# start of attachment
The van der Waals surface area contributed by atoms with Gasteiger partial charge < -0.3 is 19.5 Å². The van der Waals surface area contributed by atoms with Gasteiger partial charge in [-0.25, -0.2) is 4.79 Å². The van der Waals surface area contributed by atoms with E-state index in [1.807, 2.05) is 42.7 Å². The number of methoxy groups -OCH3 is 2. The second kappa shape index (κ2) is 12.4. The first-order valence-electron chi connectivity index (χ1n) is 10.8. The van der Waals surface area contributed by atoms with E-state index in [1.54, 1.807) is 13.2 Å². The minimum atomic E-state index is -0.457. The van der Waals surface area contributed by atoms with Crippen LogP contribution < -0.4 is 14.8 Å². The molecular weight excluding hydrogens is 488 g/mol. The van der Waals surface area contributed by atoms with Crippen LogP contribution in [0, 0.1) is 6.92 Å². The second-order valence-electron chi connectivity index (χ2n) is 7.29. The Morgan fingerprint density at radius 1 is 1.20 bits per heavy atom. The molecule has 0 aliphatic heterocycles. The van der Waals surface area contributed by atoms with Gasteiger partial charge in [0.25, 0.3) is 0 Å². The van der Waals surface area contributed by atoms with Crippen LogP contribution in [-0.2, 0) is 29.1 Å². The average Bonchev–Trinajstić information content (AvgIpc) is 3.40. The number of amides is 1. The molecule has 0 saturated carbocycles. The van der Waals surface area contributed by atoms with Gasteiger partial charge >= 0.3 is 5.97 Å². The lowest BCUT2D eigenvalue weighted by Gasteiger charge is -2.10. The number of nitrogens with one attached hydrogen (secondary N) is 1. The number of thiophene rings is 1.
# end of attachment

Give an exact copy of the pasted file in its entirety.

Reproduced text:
The van der Waals surface area contributed by atoms with Gasteiger partial charge < -0.3 is 19.5 Å². The van der Waals surface area contributed by atoms with Gasteiger partial charge in [-0.25, -0.2) is 4.79 Å². The van der Waals surface area contributed by atoms with E-state index in [1.807, 2.05) is 42.7 Å². The number of methoxy groups -OCH3 is 2. The second kappa shape index (κ2) is 12.4. The first-order valence-electron chi connectivity index (χ1n) is 10.8. The van der Waals surface area contributed by atoms with E-state index in [1.54, 1.807) is 13.2 Å². The minimum atomic E-state index is -0.457. The van der Waals surface area contributed by atoms with Crippen LogP contribution < -0.4 is 14.8 Å². The molecular weight excluding hydrogens is 488 g/mol. The van der Waals surface area contributed by atoms with Crippen LogP contribution in [0, 0.1) is 6.92 Å². The second-order valence-electron chi connectivity index (χ2n) is 7.29. The Morgan fingerprint density at radius 1 is 1.20 bits per heavy atom. The molecule has 0 aliphatic heterocycles. The van der Waals surface area contributed by atoms with Gasteiger partial charge in [0.25, 0.3) is 0 Å². The van der Waals surface area contributed by atoms with Crippen LogP contribution in [-0.2, 0) is 29.1 Å². The average Bonchev–Trinajstić information content (AvgIpc) is 3.40. The number of amides is 1. The molecule has 0 saturated carbocycles. The van der Waals surface area contributed by atoms with Gasteiger partial charge >= 0.3 is 5.97 Å². The lowest BCUT2D eigenvalue weighted by Gasteiger charge is -2.10. The number of nitrogens with one attached hydrogen (secondary N) is 1. The number of thiophene rings is 1.